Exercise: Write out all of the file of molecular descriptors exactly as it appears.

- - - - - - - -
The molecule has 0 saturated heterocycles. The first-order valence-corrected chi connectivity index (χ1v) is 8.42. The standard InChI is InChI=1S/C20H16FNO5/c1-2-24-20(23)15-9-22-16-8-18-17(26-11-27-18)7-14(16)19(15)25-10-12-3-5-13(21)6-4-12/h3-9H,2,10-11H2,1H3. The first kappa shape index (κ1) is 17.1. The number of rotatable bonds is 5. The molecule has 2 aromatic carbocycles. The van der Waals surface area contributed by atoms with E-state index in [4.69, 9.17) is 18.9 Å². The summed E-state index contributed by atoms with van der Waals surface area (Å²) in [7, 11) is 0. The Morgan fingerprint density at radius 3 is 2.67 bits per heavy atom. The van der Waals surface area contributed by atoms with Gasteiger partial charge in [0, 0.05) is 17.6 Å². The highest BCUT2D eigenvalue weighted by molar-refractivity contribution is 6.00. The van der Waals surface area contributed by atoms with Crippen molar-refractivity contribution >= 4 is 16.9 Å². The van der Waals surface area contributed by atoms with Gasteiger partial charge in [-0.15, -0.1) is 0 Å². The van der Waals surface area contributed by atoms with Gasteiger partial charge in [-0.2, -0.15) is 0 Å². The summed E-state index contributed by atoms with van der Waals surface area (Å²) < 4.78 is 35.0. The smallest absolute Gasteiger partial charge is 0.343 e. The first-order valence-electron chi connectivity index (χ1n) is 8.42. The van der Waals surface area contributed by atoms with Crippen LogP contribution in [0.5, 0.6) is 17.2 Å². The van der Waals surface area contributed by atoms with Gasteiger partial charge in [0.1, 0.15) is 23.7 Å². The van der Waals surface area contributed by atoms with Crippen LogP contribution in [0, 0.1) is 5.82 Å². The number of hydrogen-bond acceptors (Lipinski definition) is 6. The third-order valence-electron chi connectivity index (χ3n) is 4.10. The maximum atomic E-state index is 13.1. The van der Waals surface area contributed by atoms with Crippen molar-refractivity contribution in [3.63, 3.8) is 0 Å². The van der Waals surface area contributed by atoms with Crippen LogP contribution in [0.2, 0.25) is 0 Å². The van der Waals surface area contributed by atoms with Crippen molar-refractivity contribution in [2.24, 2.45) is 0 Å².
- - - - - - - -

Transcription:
The molecule has 0 saturated heterocycles. The first-order valence-corrected chi connectivity index (χ1v) is 8.42. The standard InChI is InChI=1S/C20H16FNO5/c1-2-24-20(23)15-9-22-16-8-18-17(26-11-27-18)7-14(16)19(15)25-10-12-3-5-13(21)6-4-12/h3-9H,2,10-11H2,1H3. The first kappa shape index (κ1) is 17.1. The number of rotatable bonds is 5. The molecule has 2 aromatic carbocycles. The van der Waals surface area contributed by atoms with E-state index in [4.69, 9.17) is 18.9 Å². The summed E-state index contributed by atoms with van der Waals surface area (Å²) in [7, 11) is 0. The Morgan fingerprint density at radius 3 is 2.67 bits per heavy atom. The van der Waals surface area contributed by atoms with Gasteiger partial charge in [0, 0.05) is 17.6 Å². The highest BCUT2D eigenvalue weighted by molar-refractivity contribution is 6.00. The van der Waals surface area contributed by atoms with Crippen molar-refractivity contribution >= 4 is 16.9 Å². The van der Waals surface area contributed by atoms with Gasteiger partial charge in [-0.15, -0.1) is 0 Å². The van der Waals surface area contributed by atoms with Gasteiger partial charge in [-0.2, -0.15) is 0 Å². The summed E-state index contributed by atoms with van der Waals surface area (Å²) < 4.78 is 35.0. The smallest absolute Gasteiger partial charge is 0.343 e. The first-order valence-electron chi connectivity index (χ1n) is 8.42. The van der Waals surface area contributed by atoms with Crippen LogP contribution in [0.5, 0.6) is 17.2 Å². The van der Waals surface area contributed by atoms with Gasteiger partial charge in [0.1, 0.15) is 23.7 Å². The van der Waals surface area contributed by atoms with Crippen LogP contribution in [0, 0.1) is 5.82 Å². The number of hydrogen-bond acceptors (Lipinski definition) is 6. The third-order valence-electron chi connectivity index (χ3n) is 4.10. The maximum atomic E-state index is 13.1. The van der Waals surface area contributed by atoms with Crippen molar-refractivity contribution in [3.63, 3.8) is 0 Å². The van der Waals surface area contributed by atoms with Crippen LogP contribution in [0.2, 0.25) is 0 Å². The van der Waals surface area contributed by atoms with Crippen molar-refractivity contribution in [2.24, 2.45) is 0 Å².